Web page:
The Prime Minister went on apparently to block prospects of any watering down under Kenneth Clarke's chancellorship of the plans for VAT on domestic fuel, despite their deep unpopularity shown by the Newbury by-election and county council election results.
Questioned over the need to sack his Chancellor when there was to be no change in policy towards the exchange rate mechanism and interest rates, the Prime Minister said that policy had been set out clearly and did not change with new personnel.
Mr Lamont, a friend, had taken 'a great deal of criticism as Chancellor . . . The fact that it has been necessary to make a change I understand must be very hurtful to him.' An evidently bitter Mr Lamont eschewed the tradition of a formal exchange of letters on Thursday morning.
In Paris for talks with his French counterpart, Edouard Balladur, Mr Major said: 'It's always necessary from time to time to refresh a government . . . to put the right people in the right jobs.' The timing was geared to discussions on the first unified tax and spending Budget. The Cabinet must decide in the next month on public spending planning totals. Asked whether VAT on domestic fuel would survive, Mr Major replied: 'I do not anticipate the present Chancellor changing what was . . . approved by the Cabinet.'
Mr Clarke moved swiftly yesterday to replace some of Mr Lamont's key advisers with his confidants from the Home Office. Bill Robinson, Mr Lamont's special economic adviser and former director of the Institute for Fiscal Studies, will be replaced by Tessa Keswick, who has worked with Mr Clarke since he was at the Department of Health. Mrs Keswick, 50, is married to Henry Keswick, of the Hong Kong trading group Jardine Matheson.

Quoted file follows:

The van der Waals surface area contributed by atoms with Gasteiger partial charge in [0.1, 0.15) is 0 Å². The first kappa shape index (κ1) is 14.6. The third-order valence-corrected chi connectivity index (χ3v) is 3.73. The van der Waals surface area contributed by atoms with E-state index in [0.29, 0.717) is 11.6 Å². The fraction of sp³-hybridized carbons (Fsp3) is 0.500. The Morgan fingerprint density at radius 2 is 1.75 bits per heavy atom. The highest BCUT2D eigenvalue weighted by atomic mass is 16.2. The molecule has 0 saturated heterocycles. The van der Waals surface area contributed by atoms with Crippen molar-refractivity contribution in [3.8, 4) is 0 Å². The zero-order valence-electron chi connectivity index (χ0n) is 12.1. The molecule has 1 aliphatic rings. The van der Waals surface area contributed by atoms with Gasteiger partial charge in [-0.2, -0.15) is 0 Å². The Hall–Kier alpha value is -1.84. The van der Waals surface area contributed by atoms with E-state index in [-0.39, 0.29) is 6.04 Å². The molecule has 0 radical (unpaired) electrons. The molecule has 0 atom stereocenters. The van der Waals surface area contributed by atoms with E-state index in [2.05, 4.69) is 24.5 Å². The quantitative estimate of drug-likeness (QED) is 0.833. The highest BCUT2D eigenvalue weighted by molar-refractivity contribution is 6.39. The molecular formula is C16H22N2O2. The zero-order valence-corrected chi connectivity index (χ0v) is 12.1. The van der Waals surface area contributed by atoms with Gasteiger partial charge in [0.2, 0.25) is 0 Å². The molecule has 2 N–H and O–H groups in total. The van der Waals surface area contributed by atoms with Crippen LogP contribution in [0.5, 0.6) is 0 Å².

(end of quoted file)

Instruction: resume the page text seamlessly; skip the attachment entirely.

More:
Mr Lamont's departure is likely to see a reshuffle of Treasury mandarins as well as the replacement of political appointees. Jeremy Heywood, Mr Lamont's Principal Private Secretary, is expected to move once Mr Clarke has bedded himself in. The position is particularly powerful, as the private secretary controls the access of officials and advisers to the Chancellor.
Along with criticisms from some Conservatives that Mr Major had done too little, there were some misgivings yesterday that the dispatch of a man merely carrying out government policy was too brutal.
Several Europe rebels - though not Bill Cash, their de facto leader - thought Mr Lamont might emerge as a cheerleader for the party right, tempering the pro-ERM tendencies of Mr Clarke.
It is more likely that Mr Lamont will draw his pounds 30,854 backbench MP's salary, attend Westminster comparatively rarely, and pursue other interests.
Mr Major's comments and those of Michael Heseltine, President of the Board of Trade, indicated that Mr Lamont might have some cause for complaint, but that he should not rock the boat.
Mr Heseltine insisted Mr Lamont was sacked because 'speculation was feverish and the body politic wanted a scapegoat . . . . Norman Lamont didn't create the world's recession. He had made some very unpalatable decisions in order to bring Britain through it . . . . He will feel bitter that he didn't get a chance to reap the benefit of that, but politics is a ruthless business.'
Letters, page 17
Market reaction, page 19
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